Chattanooga Now Filmmakers will be guests for six indie films

Chattanooga Now Filmmakers will be guests for six indie films

September 9th, 2011 by Staff Report in Chattnow Movies


What: Chattanooga Film Society screening of "Concrete Steel & Paint."

When: 7 p.m. Monday (doors open at 6:30 p.m.).

Where: Loose Cannon Gallery, 1800-A Rossville Ave.

Admission: $10 (discounts available to CFS members).

Website: (for tickets), (for information).

The Chattanooga Film Society has been selected as a regional host for the acclaimed Southern Circuit tour of independent films, a program that brings independent filmmakers into Southern communities to talk about their films.

Chattanooga Film Society board president Dave Porfiri said the tour will bring in smaller films that discuss current issues with local significance as a way to promote engagement and build community

"With each film we are working to partner with local nonprofits, artisans and locally based companies to build a screening series unique to this city," he said. "Each film provides an opportunity to bring our community together, inspire advocacy and offer people a direct way to get involved locally."

Six films -- three this fall and three next spring -- will be screened on second Mondays at Loose Cannon Gallery. Leading off is "Concrete Steel & Paint," a story from director Cindy Burstein about what happens when men in a Pennsylvania state prison join with victims of crime to create a mural about healing. Rated PG, it has a running time of 55 minutes.

"Each screening will be introduced by the filmmaker and, of course, there will be time immediately after each film for Q&A," said CFS spokeswoman Heather Huston.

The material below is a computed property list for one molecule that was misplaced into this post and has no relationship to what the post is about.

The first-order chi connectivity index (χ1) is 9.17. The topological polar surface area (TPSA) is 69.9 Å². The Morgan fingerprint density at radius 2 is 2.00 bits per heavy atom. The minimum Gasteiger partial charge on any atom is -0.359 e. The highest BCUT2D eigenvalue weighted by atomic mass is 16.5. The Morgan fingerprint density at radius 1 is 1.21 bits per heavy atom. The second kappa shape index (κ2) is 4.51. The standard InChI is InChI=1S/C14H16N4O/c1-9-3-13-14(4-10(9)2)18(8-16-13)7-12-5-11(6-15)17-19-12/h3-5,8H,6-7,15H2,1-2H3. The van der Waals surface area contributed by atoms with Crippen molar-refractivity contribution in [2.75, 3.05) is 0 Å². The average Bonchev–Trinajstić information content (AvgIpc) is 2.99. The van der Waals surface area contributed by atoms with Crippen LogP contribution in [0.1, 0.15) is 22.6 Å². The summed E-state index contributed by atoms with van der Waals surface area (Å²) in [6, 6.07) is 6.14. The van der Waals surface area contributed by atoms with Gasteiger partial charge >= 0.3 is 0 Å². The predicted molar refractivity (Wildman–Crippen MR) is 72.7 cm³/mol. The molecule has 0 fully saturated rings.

A half-hour mixer before each screening offers an opportunity to chat one-on-one with the directors and enjoy local food and beverages, she said.

According to Porfiri, the series also is "an opportunity to build an audience for a full-fledged Chattanooga Film Festival, which we hope to launch in the next few years."


Oct. 10: "The Wise Kids," about the transition between high school and college, shot in and around Charleston, S.C.

Nov. 14: "Welcome to Shelbyville," examines the friction stemming from the Tennessee town's changing demographics (whites, blacks, Latinos and Muslim Somali refugees) on the eve of the 2008 presidential election.

Feb. 13: "The Toe Tactic," about a woman overwhelmed by grief and depression who's watched over by comic extraterrestrial beings portrayed on-screen as cartoon squiggles.

March 12: "A Good Man," follows director/choreographer Bill T. Jones as he and his company stage an original dance-theater piece for the Abraham Lincoln birthday bicentennial.

April 16: "My Perestroika," about five ordinary Russians living in extraordinary times following the collapse of the Soviet Union.